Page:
Sustainability Oversight and Disclosure
After a three-year dip, the number of sustainability reporting resolutions has been on the increase; 22 are now pending and one has been withdrawn. While rising again, the number of reporting requests has fallen from a high of 45 in 2014. Sustainability reporting in corporate America has become increasingly common, leading proponents to file less generalized proposals. At the same time, a big drop in agreements between proponents and companies began in 2015, yielding far fewer agreements and more votes each year; previously, two-thirds of the reporting proposals filed ended up withdrawn after agreements. Part of the reason for the change seems to be a greater diversity of requests, but in general accords about reporting seem to be harder to reach. (See top chart; 2018 figures will change.)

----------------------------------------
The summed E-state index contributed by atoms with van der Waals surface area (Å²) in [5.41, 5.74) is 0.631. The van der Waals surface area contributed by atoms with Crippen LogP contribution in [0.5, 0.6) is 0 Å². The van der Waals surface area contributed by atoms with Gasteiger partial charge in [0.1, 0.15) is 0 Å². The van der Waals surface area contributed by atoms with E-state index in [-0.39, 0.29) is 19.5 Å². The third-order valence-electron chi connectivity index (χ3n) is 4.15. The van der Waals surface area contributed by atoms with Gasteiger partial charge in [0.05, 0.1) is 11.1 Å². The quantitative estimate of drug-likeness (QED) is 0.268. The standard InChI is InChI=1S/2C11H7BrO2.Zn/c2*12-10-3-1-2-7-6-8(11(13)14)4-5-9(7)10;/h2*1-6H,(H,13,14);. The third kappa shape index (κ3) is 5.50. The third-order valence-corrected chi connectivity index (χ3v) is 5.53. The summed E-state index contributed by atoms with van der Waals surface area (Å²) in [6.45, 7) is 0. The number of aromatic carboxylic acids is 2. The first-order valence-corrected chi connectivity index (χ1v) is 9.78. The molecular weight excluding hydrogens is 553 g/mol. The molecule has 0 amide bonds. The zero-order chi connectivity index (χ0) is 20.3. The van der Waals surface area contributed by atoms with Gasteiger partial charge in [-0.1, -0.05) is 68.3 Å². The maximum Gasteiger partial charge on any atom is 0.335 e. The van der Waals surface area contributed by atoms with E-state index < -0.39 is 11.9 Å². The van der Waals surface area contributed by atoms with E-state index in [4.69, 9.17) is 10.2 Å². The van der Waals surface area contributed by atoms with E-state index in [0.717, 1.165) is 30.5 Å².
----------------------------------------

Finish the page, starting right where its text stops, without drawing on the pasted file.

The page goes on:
As the number of reporting proposals has fallen, the tally of those asking for links to executive pay has grown. (Bottom graph.) This year marks the biggest number of such proposals to date.
The issues in this area encompass proxy voting. Given their large blocks of votes, shareholder proponents are keen to recruit large mutual funds to support their proposals. The decision last year by the multi-trillion dollar mutual funds BlackRock, Vanguard, State Street and Fidelity to support climate change disclosure resolutions marked a sea change in the vote tallies, a thrilling development for many longtime proponents who were pleased with all the high votes. BlackRock’s new approach to voting on ESG issues, which articulates support for corporate action on board diversity, climate risk disclosure and human capital management, may further alter the landscape in 2018. Three resolutions to other mutual fund companies seek reports on their proxy voting practices.